- Our bodies absorb heme iron best, which usually comes from animal foods. Choose foods high in heme iron like meat, poultry, fish and shellfish.
- Non-heme iron can be found in plant foods, but is not absorbed by our bodies as well as heme iron is. Plant foods that have iron include beans and lentils, whole grain and enriched breads and pasta, fortified breakfast cereals, green leafy vegetables, dried fruits, nuts, seeds, tofu and eggs. Include foods rich in vitamin C to help your body use non-heme iron. Try these meal and snack ideas:
- Add beans or lentils to a tomato-based pasta sauce.
- Toss pumpkin seeds, cashews or pine nuts into salads or a stir-fry.
- Try bean tacos. Top with tomatoes, spinach and red peppers.
- Top whole grain cereal with strawberries and kiwi.
Calcium helps build strong bones and teeth for your baby. It also helps the heart, nerves and muscles grow. If you do not get enough calcium from food or supplements, it is taken from your bones to help your baby develop. To meet your calcium needs throughout pregnancy:
- Eat two Food Guide servings of Milk and Alternatives every day. One serving is equal to:
- 250 mL (1 cup) of milk or fortified soy beverage. Choose lower fat options most often (skim, 1% or 2%).
- 50g of cheese (about the size of two thumbs). Choose lower fat options most often (20% M.F. or less).
- 175g (3/4 cup) of yogurt or kefir. Choose lower fat options most often (2% M.F. or less).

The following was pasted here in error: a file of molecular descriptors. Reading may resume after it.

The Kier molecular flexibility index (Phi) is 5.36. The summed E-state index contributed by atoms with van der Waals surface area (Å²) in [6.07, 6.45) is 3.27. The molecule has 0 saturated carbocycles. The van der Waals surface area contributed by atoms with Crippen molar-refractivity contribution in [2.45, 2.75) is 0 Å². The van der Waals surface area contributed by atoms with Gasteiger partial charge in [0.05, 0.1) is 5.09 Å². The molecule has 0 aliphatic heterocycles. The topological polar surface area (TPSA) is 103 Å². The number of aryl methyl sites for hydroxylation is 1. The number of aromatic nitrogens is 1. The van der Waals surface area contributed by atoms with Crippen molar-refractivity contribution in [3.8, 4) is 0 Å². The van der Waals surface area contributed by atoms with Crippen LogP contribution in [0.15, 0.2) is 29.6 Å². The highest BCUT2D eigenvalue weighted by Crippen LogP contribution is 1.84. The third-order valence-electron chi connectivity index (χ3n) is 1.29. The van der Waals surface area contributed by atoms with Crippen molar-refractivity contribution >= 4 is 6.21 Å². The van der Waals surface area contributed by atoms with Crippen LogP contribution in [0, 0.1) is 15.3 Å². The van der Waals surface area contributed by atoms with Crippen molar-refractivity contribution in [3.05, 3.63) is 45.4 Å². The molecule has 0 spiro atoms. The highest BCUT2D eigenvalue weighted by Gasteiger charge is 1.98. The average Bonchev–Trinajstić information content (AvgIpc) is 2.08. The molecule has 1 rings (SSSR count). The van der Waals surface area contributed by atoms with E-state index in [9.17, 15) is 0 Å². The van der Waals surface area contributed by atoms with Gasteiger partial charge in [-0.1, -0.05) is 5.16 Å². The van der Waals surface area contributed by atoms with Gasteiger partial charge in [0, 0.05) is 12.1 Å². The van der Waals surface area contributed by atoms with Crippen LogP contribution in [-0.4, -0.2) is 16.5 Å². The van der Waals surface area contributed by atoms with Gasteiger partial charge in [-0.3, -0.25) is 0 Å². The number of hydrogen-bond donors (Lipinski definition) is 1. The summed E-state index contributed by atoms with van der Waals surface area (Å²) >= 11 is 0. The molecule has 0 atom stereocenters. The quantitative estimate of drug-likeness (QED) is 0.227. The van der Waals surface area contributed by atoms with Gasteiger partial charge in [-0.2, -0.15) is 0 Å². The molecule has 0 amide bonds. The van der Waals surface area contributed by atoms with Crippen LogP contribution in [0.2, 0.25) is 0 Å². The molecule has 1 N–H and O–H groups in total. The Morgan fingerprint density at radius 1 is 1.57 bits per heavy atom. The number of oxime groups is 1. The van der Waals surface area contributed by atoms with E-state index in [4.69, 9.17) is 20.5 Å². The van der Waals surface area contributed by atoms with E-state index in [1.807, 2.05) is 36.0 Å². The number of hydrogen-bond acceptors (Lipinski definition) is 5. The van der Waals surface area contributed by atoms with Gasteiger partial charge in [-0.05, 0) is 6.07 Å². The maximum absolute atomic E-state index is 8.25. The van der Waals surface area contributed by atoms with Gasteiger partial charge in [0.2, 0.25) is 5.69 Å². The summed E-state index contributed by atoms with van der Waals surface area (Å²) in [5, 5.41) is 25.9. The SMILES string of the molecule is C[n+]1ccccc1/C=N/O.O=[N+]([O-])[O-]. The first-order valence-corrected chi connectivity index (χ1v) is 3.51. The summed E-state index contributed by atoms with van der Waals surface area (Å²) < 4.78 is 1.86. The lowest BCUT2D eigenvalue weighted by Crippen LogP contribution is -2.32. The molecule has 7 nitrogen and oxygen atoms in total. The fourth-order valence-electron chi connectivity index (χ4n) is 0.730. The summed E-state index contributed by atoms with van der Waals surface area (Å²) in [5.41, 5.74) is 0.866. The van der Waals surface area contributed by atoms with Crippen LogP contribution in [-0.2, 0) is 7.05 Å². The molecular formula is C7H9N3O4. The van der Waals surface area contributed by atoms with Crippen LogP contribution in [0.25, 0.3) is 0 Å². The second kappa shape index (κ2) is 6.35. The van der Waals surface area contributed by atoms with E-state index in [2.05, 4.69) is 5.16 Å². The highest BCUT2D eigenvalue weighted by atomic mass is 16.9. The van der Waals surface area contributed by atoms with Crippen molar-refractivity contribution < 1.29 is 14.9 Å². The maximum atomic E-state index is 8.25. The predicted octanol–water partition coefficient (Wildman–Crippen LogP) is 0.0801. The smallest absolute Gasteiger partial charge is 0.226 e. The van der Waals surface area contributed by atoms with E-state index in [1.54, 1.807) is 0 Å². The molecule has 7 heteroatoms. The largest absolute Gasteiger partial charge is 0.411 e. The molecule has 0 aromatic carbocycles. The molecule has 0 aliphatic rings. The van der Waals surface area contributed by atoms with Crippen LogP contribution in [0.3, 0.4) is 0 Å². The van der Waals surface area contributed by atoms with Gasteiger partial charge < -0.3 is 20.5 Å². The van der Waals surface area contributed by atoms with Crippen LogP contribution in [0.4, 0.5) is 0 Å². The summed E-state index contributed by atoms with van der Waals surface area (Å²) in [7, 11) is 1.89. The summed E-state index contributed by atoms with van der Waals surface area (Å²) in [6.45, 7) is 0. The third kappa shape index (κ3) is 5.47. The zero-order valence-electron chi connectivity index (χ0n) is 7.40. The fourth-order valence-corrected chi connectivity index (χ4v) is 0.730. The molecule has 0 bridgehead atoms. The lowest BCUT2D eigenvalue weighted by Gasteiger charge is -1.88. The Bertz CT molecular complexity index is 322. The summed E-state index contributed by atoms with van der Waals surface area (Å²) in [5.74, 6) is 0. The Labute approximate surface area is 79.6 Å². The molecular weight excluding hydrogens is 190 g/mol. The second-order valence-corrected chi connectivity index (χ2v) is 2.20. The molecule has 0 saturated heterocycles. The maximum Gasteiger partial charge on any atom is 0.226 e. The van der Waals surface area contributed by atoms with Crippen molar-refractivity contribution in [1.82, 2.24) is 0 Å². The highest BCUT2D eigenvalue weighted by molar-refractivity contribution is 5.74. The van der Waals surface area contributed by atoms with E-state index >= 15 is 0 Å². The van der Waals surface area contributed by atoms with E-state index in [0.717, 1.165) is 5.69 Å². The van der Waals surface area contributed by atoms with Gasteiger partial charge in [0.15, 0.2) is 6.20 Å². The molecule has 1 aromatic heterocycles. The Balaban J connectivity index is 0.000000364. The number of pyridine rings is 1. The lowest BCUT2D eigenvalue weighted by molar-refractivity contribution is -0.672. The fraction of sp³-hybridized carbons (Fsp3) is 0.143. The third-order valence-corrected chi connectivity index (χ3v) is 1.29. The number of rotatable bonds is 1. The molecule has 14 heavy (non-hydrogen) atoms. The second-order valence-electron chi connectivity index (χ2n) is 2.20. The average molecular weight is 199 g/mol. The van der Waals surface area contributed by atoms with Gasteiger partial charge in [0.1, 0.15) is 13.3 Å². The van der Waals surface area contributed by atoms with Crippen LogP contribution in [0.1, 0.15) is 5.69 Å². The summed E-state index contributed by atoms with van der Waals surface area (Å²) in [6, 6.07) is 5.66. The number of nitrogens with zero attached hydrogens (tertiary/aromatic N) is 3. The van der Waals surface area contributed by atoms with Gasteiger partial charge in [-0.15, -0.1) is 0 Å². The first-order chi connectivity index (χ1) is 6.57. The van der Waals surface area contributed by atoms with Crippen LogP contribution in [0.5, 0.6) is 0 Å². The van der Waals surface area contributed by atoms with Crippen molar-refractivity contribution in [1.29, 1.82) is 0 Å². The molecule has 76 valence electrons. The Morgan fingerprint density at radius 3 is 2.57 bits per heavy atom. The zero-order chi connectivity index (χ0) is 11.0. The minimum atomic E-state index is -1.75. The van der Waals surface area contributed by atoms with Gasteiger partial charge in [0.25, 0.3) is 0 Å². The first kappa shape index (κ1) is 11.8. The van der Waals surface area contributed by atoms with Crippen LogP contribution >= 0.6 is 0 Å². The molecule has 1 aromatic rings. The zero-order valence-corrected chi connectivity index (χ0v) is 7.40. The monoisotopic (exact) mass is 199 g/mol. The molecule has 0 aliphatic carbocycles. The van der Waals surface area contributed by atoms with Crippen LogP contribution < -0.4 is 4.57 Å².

- Choose other calcium-rich foods.
It is best to get your calcium from foods. High calcium foods provide many other important nutrients that are not found in calcium supplements.
Omega-3 fats are important for your baby’s brain and eye development. Omega-3 fats are found in only a few foods such as fish and seafood. There are also some plant sources of omega-3 fats like nuts, seeds and soy. To meet your omega-3 fat needs throughout pregnancy:
- Eat at least two Food Guide servings of fatty fish per week. One serving is equal to 75g (2 ½ oz). Fatty fish include salmon, mackerel, anchovies, sardines, herring, Arctic Char and trout. Choose fish that is low in mercury more often.
- Choose other food sources of omega-3 fats like walnuts, ground flax seeds and flax seed oil, chia seeds, soy products and canola oil.
- Some foods in the grocery store have added omega-3 fats. Look for the words “omega-3”, “ALA”, “EPA”, or “DHA” on the nutrition labels of foods like eggs, margarine, cow’s milk, yogurt, soy beverage, bread and cereal. The amount of omega-3 fats in these foods varies.
If you do not eat fish, you can safely take fish oil supplements while you are pregnant. Do not take more than 3000 mg per day. If you already eat fish twice a week, taking fish oil supplements has not been shown to have any extra benefits for your baby.
Where else can I find more information about healthy eating and pregnancy?
Visit the Public Health Agency of Canada to:
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Last Update – January 20, 2022